Ever wondered where the world’s ocean of beer comes from? There’s a guide, of sorts, in the source of barley, beer’s building block. And the figures are staggeringly large – not surprising when we consider that the world’s two biggest beer drinking nations, China and the USA, drink about 64 billion litres between them.
According to the United States Department of Agriculture’s Foreign Agricultural Service, the world consumed about 143.9 million tonnes of barley in the year to April 2009. The figures don’t differentiated between brewing barley (surely the finest way to consume these precious little grains) and eating barley.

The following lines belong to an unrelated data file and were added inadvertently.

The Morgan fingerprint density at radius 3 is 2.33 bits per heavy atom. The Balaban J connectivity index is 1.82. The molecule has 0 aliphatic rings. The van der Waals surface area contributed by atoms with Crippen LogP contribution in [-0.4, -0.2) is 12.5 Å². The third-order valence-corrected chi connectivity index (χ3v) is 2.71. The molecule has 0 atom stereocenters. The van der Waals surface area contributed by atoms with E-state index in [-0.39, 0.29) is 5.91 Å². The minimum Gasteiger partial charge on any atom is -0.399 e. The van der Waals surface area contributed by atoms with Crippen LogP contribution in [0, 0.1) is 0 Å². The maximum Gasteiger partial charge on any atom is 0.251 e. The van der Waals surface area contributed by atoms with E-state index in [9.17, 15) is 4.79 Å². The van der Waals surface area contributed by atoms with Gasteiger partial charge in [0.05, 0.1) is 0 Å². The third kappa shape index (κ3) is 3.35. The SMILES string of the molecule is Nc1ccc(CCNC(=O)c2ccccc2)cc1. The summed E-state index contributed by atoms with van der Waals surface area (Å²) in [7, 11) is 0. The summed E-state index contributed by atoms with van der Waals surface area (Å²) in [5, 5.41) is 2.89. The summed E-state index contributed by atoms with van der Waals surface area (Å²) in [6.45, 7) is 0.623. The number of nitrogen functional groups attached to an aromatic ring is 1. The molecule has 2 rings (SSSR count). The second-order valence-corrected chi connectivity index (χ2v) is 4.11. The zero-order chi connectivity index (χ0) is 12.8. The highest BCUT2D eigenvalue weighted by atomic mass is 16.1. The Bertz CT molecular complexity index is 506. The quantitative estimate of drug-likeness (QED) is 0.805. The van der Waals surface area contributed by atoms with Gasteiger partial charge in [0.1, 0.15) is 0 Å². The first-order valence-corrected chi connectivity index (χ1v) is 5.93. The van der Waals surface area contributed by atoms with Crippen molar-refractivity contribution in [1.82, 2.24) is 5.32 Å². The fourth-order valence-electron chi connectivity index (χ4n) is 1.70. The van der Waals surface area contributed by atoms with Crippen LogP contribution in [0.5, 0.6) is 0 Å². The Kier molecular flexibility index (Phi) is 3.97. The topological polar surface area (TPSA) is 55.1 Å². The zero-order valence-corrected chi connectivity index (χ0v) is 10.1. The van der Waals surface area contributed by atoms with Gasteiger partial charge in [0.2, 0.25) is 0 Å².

Europe is by far the biggest barley producer (65.5 million tonnes) and consumer (57.5 million tonnes), ahead of the second placed Russian Federation on 23.1 million tonnes and 17.4 million tonnes respectively – making both groups nett exporters.
China, the world’s biggest beer drinker, consumed 4.2 million but produced only 3.3 million tonnes, while the second biggest beer drinker, the USA, produced about 100,000 tonnes more than it produced (production 5.2 million tonnes; consumption 5.2 million)
Australia remained a nett exporter, having consumed 3.9 million tonnes and harvested 7.0 million tonnes.
The Ukraine and Canada are both major producers (12.6 million tonnes and 11.8 million tonnes) and consumers (5.8 million and 9.4 million tonnes) and therefore important exporters.
Copyright © Chris Shanahan 2009